# Full text of "Treatise On Analysis Vol-Ii"

## See other formats

```14   LOCALLY CONVEX SPACES       63

For it is clear thatX^*) = MX*); also we have

pa(x + y) g pa(jc) + pa(y) £ p(x) + p(y)
for all a E I, hence X* + y) ^ p(jc) + p(y).

(12.14.2)    Let p be a seminorm on a topological vector space E. Then the
following conditions are equivalent:

(a)    p is continuous;

(b)    there exists a neighborhood V ofOon which p is bounded.

Clearly (a) implies (b). Conversely, if p(x) g a for all xe V, then for all
;c0 e E and all x e x0 + fiV we have \p(x) - X*o)l = X* — *o) = a£> an(* there-
fore p is continuous on E.

(12.14.3)    Let (px)a e i 6e any family ofseminorms on a vector space E. Then the
topology defined by the pseudo-distances da(x,y) — pjix — y) (12.4) is com-
patible with the vector space structure ofE.

In view of the definitions, the proofs are the same as in (4.1.1) and (5.1.5).

The topology defined by the pseudo-distances d^ is said to be defined by the
family ofseminorms (/?«)«6i. Two families of seminorms on E are said to be
equivalent if they define the same topology (cf. (12.14.12)). A topological
vector space whose topology can be defined by a family ofseminorms is said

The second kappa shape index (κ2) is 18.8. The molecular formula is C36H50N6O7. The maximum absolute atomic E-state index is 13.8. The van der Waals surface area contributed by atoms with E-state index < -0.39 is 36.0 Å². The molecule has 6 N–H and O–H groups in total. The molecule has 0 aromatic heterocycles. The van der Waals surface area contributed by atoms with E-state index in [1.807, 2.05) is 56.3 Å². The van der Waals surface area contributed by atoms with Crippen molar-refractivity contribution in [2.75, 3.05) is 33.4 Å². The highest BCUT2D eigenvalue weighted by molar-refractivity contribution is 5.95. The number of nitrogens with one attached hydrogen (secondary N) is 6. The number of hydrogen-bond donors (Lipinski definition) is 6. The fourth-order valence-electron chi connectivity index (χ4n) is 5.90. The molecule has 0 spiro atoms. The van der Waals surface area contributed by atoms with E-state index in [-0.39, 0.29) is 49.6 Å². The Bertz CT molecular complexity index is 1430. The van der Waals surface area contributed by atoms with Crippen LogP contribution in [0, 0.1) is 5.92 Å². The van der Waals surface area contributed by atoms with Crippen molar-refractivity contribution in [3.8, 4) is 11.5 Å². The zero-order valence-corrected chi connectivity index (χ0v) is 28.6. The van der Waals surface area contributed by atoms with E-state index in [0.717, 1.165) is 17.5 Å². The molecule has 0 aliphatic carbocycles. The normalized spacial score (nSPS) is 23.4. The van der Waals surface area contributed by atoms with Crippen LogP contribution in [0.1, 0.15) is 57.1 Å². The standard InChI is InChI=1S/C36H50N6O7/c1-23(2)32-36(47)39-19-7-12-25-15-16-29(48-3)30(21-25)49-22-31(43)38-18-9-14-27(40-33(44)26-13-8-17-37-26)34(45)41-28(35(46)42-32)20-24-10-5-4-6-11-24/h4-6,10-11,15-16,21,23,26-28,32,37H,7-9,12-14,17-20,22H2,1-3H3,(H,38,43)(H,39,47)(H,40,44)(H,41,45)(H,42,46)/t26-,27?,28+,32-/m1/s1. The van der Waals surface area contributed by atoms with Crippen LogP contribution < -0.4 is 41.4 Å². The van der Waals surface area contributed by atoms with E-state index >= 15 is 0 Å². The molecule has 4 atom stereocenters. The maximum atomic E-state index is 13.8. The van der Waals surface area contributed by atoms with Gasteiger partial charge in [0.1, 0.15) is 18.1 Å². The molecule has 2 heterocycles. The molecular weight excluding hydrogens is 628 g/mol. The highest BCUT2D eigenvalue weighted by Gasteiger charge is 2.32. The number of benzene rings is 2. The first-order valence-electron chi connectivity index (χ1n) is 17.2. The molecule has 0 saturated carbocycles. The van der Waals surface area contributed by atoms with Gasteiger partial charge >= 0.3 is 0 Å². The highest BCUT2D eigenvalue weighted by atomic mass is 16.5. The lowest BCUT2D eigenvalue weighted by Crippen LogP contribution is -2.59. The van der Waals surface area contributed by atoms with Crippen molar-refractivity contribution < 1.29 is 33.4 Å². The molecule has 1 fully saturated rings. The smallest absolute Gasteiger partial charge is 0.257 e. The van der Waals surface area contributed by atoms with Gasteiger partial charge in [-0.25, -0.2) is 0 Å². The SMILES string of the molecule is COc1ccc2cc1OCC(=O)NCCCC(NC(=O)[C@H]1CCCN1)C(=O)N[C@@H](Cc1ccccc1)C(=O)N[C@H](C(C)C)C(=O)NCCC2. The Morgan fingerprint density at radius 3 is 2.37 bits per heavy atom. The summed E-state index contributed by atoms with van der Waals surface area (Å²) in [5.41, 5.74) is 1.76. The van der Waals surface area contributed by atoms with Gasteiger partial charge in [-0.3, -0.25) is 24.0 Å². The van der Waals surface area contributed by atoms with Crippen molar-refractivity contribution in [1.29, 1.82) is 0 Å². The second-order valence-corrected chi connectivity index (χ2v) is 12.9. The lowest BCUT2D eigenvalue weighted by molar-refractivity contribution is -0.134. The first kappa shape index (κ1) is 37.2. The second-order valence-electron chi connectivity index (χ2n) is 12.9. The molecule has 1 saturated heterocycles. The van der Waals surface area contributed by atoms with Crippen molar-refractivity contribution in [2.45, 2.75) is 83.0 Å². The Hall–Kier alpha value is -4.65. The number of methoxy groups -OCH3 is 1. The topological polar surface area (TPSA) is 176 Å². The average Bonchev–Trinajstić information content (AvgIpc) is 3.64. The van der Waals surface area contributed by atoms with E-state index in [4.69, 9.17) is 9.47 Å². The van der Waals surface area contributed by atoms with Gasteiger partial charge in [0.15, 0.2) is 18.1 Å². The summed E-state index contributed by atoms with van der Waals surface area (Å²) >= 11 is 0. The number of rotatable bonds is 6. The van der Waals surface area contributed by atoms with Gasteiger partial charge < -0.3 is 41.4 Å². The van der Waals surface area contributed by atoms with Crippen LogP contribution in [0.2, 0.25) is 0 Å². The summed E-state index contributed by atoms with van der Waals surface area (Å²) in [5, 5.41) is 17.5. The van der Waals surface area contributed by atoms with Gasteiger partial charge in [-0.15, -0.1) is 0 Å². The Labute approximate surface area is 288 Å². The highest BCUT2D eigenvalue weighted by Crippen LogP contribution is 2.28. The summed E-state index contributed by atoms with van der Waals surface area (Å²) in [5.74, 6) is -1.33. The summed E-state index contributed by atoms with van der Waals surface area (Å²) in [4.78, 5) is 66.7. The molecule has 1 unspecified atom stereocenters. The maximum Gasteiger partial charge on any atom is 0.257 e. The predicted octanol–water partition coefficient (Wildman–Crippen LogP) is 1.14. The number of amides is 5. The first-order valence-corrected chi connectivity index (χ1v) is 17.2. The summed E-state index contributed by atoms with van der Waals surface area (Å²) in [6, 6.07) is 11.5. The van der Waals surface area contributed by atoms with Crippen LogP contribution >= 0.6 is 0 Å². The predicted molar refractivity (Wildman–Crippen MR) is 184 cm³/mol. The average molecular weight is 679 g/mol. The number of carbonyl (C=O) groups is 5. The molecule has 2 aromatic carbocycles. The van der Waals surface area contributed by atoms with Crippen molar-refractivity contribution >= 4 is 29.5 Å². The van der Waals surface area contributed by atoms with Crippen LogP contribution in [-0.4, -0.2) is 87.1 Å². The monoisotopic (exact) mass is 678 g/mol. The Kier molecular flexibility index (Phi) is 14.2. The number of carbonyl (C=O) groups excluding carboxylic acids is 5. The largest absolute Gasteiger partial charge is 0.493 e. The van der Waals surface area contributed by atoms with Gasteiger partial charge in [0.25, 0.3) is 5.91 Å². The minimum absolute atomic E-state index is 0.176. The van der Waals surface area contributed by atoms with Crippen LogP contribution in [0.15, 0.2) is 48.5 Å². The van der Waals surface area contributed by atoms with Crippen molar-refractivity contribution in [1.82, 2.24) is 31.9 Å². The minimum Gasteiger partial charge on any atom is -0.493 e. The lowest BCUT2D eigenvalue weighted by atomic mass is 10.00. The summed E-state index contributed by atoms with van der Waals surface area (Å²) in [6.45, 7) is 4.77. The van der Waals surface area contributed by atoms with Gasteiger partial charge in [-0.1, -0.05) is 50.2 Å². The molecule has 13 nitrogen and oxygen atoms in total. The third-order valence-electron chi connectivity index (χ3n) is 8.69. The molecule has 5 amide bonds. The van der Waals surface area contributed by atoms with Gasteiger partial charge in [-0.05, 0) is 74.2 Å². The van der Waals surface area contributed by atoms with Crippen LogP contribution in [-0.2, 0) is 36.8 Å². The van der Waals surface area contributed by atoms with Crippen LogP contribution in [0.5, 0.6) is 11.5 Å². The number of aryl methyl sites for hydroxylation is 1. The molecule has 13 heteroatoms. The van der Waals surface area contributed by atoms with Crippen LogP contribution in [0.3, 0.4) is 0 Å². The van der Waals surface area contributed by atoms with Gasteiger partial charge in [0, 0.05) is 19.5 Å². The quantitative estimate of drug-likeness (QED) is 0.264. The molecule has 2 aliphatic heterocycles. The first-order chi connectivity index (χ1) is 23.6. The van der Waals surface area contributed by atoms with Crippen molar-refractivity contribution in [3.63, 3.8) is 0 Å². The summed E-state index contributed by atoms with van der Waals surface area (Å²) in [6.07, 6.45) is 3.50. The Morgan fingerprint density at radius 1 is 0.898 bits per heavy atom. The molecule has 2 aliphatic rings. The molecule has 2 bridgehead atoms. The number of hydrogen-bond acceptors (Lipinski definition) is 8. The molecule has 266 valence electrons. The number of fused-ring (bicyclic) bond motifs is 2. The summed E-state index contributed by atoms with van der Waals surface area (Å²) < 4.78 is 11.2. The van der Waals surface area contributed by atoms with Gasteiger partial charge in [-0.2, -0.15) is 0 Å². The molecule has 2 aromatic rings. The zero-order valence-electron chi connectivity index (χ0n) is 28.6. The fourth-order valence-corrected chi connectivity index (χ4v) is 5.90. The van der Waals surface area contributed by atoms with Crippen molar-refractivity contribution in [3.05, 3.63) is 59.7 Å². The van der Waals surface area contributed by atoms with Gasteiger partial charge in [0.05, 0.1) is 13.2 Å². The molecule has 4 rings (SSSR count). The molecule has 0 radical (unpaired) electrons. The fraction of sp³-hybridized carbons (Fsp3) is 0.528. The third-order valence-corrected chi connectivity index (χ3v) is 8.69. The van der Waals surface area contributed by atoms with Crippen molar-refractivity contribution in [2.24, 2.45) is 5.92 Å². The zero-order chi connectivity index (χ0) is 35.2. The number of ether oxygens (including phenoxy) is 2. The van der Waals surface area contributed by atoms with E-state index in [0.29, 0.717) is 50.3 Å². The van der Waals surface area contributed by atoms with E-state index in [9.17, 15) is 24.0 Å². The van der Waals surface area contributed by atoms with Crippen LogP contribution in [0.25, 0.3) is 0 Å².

to be locally convex. If (/>a)aei *s a farcnty ofseminorms defining the topology
of a locally convex space E, we obtain a fundamental system of neighborhoods
of 0 in E by considering the sets

(12.14.3.1)         W((oO; r) - {x e E \pai(x) <r   for    l£i£n}

where (a i)^^,, runs through the set of finite families of indices belonging to I,
and r is any real number >0.

(12.14.4) Let E be a vector space and let (/?a)a e j be a family ofseminorms on E.
For the topology defined by the family (pa) to be Hausdorff, it is necessary and
sufficient that for each x ^ 0 in E there should exist an index a e I such that

P*(X) * 0.

This follows from (12.4.4).

Hence a seminorm p on a vector space E is a norm if and only if the
topology defined by this single seminorm is Hausdorff.is there-
```